Next, backfill the hole with loose soil and lightly pack it down. Once again, the stem can be covered all the way by soil up to the first set of leaves.

Once it is in the ground, water it thoroughly.

If you are transplanting tomatoes that are 6 – 8 weeks old, they should be eager to establish themselves and will usually show vigorous growth if planted in nutritious garden soil. If you are transplanting a mature plant, it will probably experience a delay in growth and may lose some leaves or flowers.

Other Tips

Moving your young seedlings into a drastically new environment may cause shock so make sure you wait until the right time.

Additionally, shock can usually be avoided by providing adequate moisture after transplanting a plant outside.

Before moving transplants outside, feel free to give them a “hardening off” period by putting the tomato containers outside for a few hours each day. After a couple of days, you can leave the containers out overnight, as long as there is no danger of a frosty night. This will help them get used to their new environment, especially in regards to sunlight and wind patterns.

Once they are accustomed to the outdoors, they will be ready to place into the garden.

Tomatoes growing on the vine, almost ready for harvest

Tomato enjoy full sunlight, so plant them somewhere in your garden where they can receive at least 6 hours of light daily.

They are also heavy feeders, so feel free to amend your soil or potting mix with a layer of compost or another fertilizer of your choice. Side dressing the base works great. When you water, the nutrients from the compost will seep down into the root system, allowing the plants to grow to their maximum size.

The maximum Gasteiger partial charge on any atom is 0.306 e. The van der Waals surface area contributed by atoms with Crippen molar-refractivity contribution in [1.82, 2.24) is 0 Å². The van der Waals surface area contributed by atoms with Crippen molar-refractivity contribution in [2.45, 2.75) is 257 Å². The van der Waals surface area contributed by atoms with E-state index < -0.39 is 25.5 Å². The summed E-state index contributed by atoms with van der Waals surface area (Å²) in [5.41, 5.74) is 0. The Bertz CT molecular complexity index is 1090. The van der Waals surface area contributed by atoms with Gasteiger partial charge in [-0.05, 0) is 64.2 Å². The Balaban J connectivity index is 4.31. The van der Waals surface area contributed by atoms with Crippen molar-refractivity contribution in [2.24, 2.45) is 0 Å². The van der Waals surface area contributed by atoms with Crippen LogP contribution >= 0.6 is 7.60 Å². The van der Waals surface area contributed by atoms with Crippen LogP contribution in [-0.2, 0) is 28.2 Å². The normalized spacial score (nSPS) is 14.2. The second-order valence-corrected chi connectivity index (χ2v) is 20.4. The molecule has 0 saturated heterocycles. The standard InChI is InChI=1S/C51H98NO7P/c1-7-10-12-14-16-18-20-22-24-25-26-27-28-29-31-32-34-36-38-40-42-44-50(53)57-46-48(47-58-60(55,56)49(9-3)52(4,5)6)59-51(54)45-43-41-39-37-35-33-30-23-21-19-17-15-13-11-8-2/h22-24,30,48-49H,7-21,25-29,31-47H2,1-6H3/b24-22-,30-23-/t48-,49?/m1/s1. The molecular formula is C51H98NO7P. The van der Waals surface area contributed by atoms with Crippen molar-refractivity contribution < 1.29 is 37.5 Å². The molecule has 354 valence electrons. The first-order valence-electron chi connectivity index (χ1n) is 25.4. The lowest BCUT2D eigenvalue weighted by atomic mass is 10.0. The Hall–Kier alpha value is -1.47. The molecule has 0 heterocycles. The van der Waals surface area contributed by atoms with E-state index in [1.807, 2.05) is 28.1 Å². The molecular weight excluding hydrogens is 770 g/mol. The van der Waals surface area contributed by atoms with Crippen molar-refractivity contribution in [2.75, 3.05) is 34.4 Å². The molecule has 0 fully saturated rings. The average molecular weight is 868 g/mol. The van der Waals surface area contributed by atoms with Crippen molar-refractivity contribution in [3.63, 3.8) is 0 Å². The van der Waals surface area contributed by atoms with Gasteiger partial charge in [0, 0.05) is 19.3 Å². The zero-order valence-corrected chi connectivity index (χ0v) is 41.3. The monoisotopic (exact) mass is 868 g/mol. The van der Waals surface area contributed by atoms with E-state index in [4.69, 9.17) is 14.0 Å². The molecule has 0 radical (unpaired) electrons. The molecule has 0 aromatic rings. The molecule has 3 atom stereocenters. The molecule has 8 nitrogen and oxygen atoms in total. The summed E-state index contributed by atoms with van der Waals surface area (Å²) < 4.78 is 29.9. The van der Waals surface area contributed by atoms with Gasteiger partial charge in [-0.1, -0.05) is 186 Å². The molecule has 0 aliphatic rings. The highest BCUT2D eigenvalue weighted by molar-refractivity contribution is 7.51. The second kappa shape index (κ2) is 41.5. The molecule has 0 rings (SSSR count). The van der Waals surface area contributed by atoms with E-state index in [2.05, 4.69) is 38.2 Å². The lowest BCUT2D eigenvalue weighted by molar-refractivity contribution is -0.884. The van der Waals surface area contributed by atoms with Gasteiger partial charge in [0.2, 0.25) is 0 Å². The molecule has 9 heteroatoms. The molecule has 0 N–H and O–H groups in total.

Additionally, it is recommended to apply a 2 to 3-inch layer of mulch. This will suppress weeds, retain moisture, and keep the roots cooler in the heat of summer.

Diseases are common among tomato plants, especially in moist conditions. While they need plenty of water, the moisture can harbor molds and bacteria. So make sure not to overwater.

Feel free to prune some branches in the early stage of growth to allow for adequate airflow and lower the chance of diseases.

Healthy tomatoes ready for harvest

If you have a greenhouse, feel free to try growing tomatoes in containers or pots. You can enjoy the harvests throughout the spring and fall, and you can skip planting them in your garden. If so, be sure to use pots that are big enough for the roots. Also, use high-quality soil that has enough nutrients to feed the plant throughout the season and provide the branches with trellis supports. Determinant varieties will continue to produce as long as it is receiving enough water and nutrients.

Go Take Action!

Tomatoes are a tried and true garden plant.

Once established, a tomato plant can produce fruit all summer long until the first frost of fall. While they can be a bit picky about soil and nutrients, your effort will be well rewarded come harvest time.

juicy tomatoes after being transplanted and raised

By starting the plants in indoor containers, you can extend your growing season by weeks. Transplant after the last cold nights to ensure ideal conditions for your plants.

Please help share our content!

About the author: Carley Miller is a horticultural expert at TheGreenPinky. She previously owned a landscaping business for 25 years and worked at a local garden center for 10 years.

Notify of
Inline Feedbacks
View all comments